The compromise trap

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Germany will provide financial aid to Turkey to save the country from an economic crisis. The migrant issues between politicians are kept aside in such situations, writes Radovan Geist.

Politics is the art of making compromises and presenting them as a victory. Three years ago the migrant crisis put another nail in the coffin of European unity, and the discussion about solidarity with the countries surrounding the Schengen border was resembling rather a trench war then a process of finding a common solution.

The only thing the European Union agreed on was a plan to export the problem outside the borders. The agreement with Turkey signed in 2016 served as a desirable model: Ankara received financial aid for keeping the immigrants in the country. However Recep T. Erdogan does not hesitate to use the deal for political pressure.

This is visible in the light of the recent Turkish political crisis. Germany is seriously considering financial aid to the country, not because of its love of Erdogan or the feeling of remorse, rather because of the fear that the economic problems can destabilize the country and question its ability and will to fulfill the migrant agreement.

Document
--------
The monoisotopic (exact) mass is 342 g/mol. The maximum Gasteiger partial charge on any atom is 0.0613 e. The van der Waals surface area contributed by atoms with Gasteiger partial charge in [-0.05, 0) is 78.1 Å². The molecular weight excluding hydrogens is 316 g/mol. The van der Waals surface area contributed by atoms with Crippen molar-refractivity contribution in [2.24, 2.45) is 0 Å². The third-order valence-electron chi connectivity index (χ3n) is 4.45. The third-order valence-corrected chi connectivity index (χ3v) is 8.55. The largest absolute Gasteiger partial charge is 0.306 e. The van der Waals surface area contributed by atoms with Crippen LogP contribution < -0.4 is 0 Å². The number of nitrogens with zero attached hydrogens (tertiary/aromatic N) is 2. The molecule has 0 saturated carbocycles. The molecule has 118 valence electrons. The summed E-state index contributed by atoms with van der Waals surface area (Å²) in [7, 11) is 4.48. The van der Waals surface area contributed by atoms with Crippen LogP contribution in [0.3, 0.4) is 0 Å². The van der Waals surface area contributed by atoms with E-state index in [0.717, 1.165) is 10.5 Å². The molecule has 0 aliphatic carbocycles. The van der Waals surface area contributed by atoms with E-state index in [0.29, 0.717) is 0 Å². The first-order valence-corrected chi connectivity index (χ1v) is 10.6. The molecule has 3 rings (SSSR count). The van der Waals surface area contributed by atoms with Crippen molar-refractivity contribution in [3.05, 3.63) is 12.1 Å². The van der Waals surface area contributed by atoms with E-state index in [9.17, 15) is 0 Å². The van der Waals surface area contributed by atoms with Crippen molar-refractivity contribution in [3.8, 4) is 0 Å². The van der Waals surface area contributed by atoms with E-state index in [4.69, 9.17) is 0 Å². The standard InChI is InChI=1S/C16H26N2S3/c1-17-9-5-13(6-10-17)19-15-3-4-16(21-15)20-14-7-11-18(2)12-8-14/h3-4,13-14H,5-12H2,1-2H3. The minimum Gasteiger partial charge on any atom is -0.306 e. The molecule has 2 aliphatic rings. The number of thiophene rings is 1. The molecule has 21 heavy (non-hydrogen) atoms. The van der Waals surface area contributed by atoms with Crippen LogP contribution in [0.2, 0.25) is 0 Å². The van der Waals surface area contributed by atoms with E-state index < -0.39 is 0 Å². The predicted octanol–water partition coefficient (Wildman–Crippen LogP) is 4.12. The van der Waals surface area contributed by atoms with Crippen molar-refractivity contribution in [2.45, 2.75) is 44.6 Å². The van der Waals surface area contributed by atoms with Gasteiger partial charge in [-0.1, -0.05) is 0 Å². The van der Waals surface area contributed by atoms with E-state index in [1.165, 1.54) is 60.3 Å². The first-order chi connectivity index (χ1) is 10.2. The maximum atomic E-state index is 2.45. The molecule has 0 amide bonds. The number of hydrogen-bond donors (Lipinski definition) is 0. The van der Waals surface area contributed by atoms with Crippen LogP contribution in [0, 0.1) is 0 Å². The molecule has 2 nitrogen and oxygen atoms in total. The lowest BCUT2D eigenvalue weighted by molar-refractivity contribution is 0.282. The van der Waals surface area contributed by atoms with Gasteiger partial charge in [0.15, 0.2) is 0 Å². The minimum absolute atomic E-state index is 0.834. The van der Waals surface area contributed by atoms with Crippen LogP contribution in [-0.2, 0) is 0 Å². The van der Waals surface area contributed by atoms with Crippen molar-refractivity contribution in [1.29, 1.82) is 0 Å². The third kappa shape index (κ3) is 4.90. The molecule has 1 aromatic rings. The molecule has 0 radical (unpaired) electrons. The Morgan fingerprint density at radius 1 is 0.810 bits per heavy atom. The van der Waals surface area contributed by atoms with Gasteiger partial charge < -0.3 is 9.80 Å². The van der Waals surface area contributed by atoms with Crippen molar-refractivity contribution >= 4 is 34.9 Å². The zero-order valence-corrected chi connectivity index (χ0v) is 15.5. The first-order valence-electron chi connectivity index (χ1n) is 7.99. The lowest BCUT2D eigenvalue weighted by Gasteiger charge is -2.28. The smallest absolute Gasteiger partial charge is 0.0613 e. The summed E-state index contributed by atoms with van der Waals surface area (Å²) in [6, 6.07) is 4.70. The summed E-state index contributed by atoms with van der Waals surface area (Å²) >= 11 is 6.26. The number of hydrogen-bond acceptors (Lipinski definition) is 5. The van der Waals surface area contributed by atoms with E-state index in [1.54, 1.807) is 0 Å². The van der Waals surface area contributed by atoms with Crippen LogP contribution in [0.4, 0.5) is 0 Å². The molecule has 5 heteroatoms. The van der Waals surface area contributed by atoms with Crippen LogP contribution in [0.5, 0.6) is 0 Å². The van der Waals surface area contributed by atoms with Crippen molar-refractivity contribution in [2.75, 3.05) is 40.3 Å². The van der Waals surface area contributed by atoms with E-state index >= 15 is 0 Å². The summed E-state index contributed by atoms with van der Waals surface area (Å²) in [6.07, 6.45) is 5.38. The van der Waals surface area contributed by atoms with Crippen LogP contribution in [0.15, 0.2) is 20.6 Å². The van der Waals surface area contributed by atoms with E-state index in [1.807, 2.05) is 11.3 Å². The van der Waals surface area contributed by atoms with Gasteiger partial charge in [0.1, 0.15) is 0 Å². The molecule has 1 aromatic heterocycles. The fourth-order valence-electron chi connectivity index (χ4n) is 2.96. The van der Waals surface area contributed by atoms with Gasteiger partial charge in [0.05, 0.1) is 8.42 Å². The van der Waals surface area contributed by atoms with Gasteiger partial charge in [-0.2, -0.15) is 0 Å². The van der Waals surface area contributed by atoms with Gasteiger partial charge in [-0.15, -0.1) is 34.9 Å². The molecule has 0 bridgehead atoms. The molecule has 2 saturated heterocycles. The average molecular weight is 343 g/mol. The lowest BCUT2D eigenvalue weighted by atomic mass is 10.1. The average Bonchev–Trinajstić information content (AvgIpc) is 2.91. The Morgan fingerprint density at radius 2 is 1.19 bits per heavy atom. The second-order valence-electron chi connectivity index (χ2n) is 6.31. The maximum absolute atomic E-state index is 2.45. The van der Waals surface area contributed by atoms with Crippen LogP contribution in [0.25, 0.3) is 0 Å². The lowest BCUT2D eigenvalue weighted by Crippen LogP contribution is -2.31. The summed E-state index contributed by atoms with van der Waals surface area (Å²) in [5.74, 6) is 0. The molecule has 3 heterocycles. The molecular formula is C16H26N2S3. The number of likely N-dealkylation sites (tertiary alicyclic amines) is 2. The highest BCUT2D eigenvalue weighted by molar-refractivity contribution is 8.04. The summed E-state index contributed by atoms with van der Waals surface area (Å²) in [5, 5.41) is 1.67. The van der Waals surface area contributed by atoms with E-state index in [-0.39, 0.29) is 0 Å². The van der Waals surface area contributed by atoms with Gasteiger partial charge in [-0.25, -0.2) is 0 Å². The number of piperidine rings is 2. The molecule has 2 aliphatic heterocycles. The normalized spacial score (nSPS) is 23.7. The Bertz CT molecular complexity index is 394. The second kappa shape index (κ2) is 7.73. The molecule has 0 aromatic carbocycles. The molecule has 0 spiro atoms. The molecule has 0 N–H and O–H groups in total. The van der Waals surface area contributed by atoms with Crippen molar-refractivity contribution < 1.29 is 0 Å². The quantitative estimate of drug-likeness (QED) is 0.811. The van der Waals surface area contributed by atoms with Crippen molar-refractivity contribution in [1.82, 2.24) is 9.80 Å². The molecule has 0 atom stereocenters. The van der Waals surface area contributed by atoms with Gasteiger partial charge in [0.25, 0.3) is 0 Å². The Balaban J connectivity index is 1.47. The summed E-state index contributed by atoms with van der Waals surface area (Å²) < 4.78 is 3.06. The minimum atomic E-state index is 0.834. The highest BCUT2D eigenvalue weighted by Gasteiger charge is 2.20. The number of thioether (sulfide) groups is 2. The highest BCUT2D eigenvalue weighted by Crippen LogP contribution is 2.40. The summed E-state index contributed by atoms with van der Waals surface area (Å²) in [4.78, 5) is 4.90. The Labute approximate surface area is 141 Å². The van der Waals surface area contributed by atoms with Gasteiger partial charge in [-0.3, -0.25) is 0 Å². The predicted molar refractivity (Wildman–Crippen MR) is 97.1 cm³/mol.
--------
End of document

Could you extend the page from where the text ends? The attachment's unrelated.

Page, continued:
First the plan was to provide a series of loans from the countries of the European Union with the participation of the IMF. Because of possible resistance of other countries now Germany is considering a bilateral loan.

The Greeks should be really angry: the German government, which agreed on financial solidarity with the Eurozone with disgust and extremely strict conditions wants to provide the loan to a country which is violating human rights and its president calls other European politicians Nazis and fascists. This is the outcome of a compromise of a country with its own values.

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